Activity-Based Budgeting

This process is used to create a budget based on planned activities. This includes the required resources and related costs for each activity.

The activities are a part of an activity plan. An activity plan is the basis for a resource plan that shows the resources required to carry out the activities. Resource plans also show available resources, so these can be compared to the required resources.

Before you start


The resource plan is transferred to a central budget after using this process. During the transfer, the number of activities multiplied by the number of available or required resources is recorded and made into budget transactions.

Follow these steps

  1. Enter activities in activity plan

  2. Transfer activity plan to resource plan

  3. Adjust resource plan

  4. Transfer resource plan to budget

Enter Activities in Activity Plan

For each budget officer, budget number, version and period, you enter activities in ‘Budget. Connect Budget Activity’ (BUS160). The entered information makes up the activity plan, which can be printed for review. The plan can also be changed when necessary.

Transfer Activity Plan to Resource Plan

The activities in the plan are then multiplied by the number of resources required to carry them out. This is done in ‘Budget. Connect Budget Activity’ (BUS160). This results in a resource plan.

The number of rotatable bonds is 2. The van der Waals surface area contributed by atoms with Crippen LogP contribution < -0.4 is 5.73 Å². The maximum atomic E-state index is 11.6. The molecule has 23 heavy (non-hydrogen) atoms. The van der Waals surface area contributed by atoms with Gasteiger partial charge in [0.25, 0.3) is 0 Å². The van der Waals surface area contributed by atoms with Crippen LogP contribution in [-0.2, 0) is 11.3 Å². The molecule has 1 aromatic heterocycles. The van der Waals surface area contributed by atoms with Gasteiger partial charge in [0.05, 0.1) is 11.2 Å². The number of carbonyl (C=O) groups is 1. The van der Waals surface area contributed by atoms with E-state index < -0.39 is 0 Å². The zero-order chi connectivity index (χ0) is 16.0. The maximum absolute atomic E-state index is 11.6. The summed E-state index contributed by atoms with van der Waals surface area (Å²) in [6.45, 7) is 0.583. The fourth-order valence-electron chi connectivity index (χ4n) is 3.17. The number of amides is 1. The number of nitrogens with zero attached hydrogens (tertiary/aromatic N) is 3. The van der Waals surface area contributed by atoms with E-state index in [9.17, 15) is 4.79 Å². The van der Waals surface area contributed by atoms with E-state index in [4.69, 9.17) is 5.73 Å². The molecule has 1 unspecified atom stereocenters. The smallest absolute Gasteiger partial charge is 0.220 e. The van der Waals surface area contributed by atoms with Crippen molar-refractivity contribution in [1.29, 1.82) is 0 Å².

Adjust Resource Plan

The resource plan contains the resources required according to the activity plan as well as the available resources entered for each budget officer. Therefore, this shows whether the budget officer has too many or too few resources to carry out the activities. Resources can then be added or deleted as necessary in ‘Budget. Connect Budget Resource’ (BUS170).

Transfer Resource Plan to Budget

After adjusting the resource plan you can use it to create budget transactions. This is done in (BUS170). The number of each resource in the plan is multiplied by the costs connected to the resource and a budget transaction is created. Note that the greater value of the number of resources or available resources is used in the calculation.


The example below describes activity-based budgeting, which includes creating an activity plan, resource plan and budget.

Assume a budget officer must carry out 2,000 customer visits. Each visit takes 8 hours of a sales resource and 2 hours of a sales assistant resource. In this case, the activity plan will contain 2,000 customer visits.

The resource plan will contain 16,000 hours of sales resources and 4,000 hours of sales assistant resources. The following average yearly and hourly costs are related to a salesperson, based on 1,760 hours worked annually.

Annual Cost Hourly Cost
Salary 500,000 284.09
Social Security 160,000 90.91
Travel 50,000 28.41
Other 25,000 14.20

The sales assistant has the following costs:

Annual Cost Hourly Cost
Salary 300,000 170.45
Social Security 96,000 54.55

The budget for this example has the following cost components:

Salary 16,000 x 284.09 + 4,000 x 170.45=5,227,240
Social Security 16,000 x 90.91 + 4,000 x 54.55=1,672,760
Travel 16,000 x 28.41=454,560
Other 16,000 x 14.20=227,200
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